Marine oil pollution prevention plan
Oil spills at sea affect not only the environment but also public health. These environmental disasters occur more frequently than what we might think.
Prevention, control, clean up and recovery are something which is absolutely necessary and which must be regulated by governments.
The OPRC convention requires parties to establish measures for dealing with pollution incidents, either nationally or in co-operation with other countries, while local prevention plans help oil installations, industry and transport to prevent and control spills when they happen, whether they be on a large or a small scale.
- What causes oil spills at sea?
- What are the protocols for oil spill response?
- What are the fines for sea pollution?
- What does the private sector contribute to oil spill response?
- Glossary of terms
What causes oil spills at sea?
Every day, throughout the world, thousands of loading and offloading, handling and trans-shipment operations take place involving crude oil, dangerous petrochemicals and other hydrocarbons. This therefore presents a major risk to ports, refineries, vessels and oil rigs.
For this reason, it is vital to establish safety protocols for oil spill response to protect the environment in all of its aspects, including nearby coastal areas and the health of those living or working in the vicinity.
Protocols and prevention plans
The OPRC Convention This convention aims at providing a global framework for international co-operation in combating major incidents or threats of marine pollution.
Ships are required to report incidents of pollution to coastal authorities.
The state affected shall then assess the incident in order to categorise it and notify neighbouring states.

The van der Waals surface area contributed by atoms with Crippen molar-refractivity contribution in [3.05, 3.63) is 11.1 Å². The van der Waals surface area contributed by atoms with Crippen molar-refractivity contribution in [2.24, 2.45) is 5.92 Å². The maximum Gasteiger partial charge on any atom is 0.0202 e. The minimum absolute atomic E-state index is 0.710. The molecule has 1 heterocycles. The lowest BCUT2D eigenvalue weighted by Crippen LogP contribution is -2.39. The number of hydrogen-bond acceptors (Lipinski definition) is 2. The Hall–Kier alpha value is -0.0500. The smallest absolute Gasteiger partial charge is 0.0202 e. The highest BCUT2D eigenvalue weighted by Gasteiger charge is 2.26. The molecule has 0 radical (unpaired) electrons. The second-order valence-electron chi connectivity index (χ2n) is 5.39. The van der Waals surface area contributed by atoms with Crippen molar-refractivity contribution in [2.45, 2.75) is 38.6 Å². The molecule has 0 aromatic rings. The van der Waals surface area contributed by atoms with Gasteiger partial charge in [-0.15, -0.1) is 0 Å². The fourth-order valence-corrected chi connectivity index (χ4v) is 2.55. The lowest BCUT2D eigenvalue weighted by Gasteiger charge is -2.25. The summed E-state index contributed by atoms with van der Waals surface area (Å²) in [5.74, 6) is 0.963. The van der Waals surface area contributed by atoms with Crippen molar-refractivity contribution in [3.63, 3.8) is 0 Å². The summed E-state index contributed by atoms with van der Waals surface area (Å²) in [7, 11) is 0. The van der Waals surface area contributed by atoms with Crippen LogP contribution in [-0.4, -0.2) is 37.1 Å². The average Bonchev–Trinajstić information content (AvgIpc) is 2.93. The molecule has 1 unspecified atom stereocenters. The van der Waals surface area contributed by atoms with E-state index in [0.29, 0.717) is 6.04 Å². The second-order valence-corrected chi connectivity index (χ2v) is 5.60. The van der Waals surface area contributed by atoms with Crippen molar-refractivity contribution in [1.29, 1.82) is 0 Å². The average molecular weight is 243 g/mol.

The Convention calls for the establishment of stockpiles of oil spill combating equipment, the holding of oil spill combating exercises and the development of detailed plans for dealing with pollution incidents.
Parties to the convention are required to provide assistance to others in the event of a pollution emergency and provision is made for the reimbursement of any assistance provided.
What are the fines for sea pollution?
Laws tend to make use of positive incentives and negative incentives.
Positive incentives recompense those who offer assistance, while negative incentives work on the “polluter pays principle”.
At the end of the process a financial assessment shall be made of what effects the oil spill has had and what resources have been used to clean it up. In some cases, these fines can reach billions of dollars.
What does the private sector contribute to oil spill response?
Cooperation between the private sector, including ship owners, oil spill equipment manufacturers, maritime transport and even fishing, is vital to obtain fast and optimum results.
Cooperation between the private sector in these cases is completely necessary.
Glossary of terms
- International Convention on Oil Pollution Preparedness, Response and Co-operation (OPRC)
- Protocol to the OPRC relating to hazardous and noxious substances (OPRC-HNS Protocol)
- International Maritime Organization (IMO)